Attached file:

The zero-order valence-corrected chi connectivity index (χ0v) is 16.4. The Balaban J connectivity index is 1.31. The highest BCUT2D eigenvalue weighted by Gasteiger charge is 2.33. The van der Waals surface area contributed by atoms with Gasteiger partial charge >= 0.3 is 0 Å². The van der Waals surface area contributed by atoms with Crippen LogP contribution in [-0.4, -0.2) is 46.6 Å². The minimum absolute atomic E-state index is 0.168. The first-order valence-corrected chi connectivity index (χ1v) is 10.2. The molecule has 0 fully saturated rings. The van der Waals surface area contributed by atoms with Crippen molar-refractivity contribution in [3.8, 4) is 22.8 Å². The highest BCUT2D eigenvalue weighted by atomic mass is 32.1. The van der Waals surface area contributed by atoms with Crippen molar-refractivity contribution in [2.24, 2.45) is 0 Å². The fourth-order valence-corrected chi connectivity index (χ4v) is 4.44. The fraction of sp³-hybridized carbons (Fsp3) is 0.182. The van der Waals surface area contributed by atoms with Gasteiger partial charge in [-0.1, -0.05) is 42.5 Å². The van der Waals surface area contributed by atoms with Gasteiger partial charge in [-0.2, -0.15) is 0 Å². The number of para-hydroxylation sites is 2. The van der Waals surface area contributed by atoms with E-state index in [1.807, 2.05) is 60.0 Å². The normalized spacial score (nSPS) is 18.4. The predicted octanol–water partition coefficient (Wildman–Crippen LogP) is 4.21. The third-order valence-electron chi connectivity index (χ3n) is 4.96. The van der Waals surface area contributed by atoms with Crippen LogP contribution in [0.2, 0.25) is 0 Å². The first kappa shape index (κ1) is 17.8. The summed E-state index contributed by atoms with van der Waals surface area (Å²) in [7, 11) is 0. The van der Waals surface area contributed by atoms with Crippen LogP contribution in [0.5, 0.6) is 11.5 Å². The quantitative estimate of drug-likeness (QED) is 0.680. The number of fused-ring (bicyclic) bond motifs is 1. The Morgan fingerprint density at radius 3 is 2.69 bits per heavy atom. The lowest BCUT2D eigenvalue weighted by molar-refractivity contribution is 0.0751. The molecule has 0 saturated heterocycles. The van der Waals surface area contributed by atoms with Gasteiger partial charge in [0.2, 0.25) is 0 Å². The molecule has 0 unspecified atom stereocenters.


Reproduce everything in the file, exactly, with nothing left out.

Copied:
The zero-order valence-corrected chi connectivity index (χ0v) is 16.4. The Balaban J connectivity index is 1.31. The highest BCUT2D eigenvalue weighted by Gasteiger charge is 2.33. The van der Waals surface area contributed by atoms with Gasteiger partial charge >= 0.3 is 0 Å². The van der Waals surface area contributed by atoms with Crippen LogP contribution in [-0.4, -0.2) is 46.6 Å². The minimum absolute atomic E-state index is 0.168. The first-order valence-corrected chi connectivity index (χ1v) is 10.2. The molecule has 0 fully saturated rings. The van der Waals surface area contributed by atoms with Crippen molar-refractivity contribution in [3.8, 4) is 22.8 Å². The highest BCUT2D eigenvalue weighted by atomic mass is 32.1. The van der Waals surface area contributed by atoms with Crippen molar-refractivity contribution in [2.24, 2.45) is 0 Å². The fourth-order valence-corrected chi connectivity index (χ4v) is 4.44. The fraction of sp³-hybridized carbons (Fsp3) is 0.182. The van der Waals surface area contributed by atoms with Gasteiger partial charge in [-0.1, -0.05) is 42.5 Å². The van der Waals surface area contributed by atoms with Gasteiger partial charge in [-0.2, -0.15) is 0 Å². The number of para-hydroxylation sites is 2. The van der Waals surface area contributed by atoms with E-state index in [1.807, 2.05) is 60.0 Å². The normalized spacial score (nSPS) is 18.4. The predicted octanol–water partition coefficient (Wildman–Crippen LogP) is 4.21. The third-order valence-electron chi connectivity index (χ3n) is 4.96. The van der Waals surface area contributed by atoms with Crippen LogP contribution in [0.2, 0.25) is 0 Å². The first kappa shape index (κ1) is 17.8. The summed E-state index contributed by atoms with van der Waals surface area (Å²) in [7, 11) is 0. The van der Waals surface area contributed by atoms with Crippen LogP contribution in [0.5, 0.6) is 11.5 Å². The quantitative estimate of drug-likeness (QED) is 0.680. The number of fused-ring (bicyclic) bond motifs is 1. The Morgan fingerprint density at radius 3 is 2.69 bits per heavy atom. The lowest BCUT2D eigenvalue weighted by molar-refractivity contribution is 0.0751. The molecule has 0 saturated heterocycles. The van der Waals surface area contributed by atoms with Gasteiger partial charge in [0.2, 0.25) is 0 Å². The molecule has 0 unspecified atom stereocenters.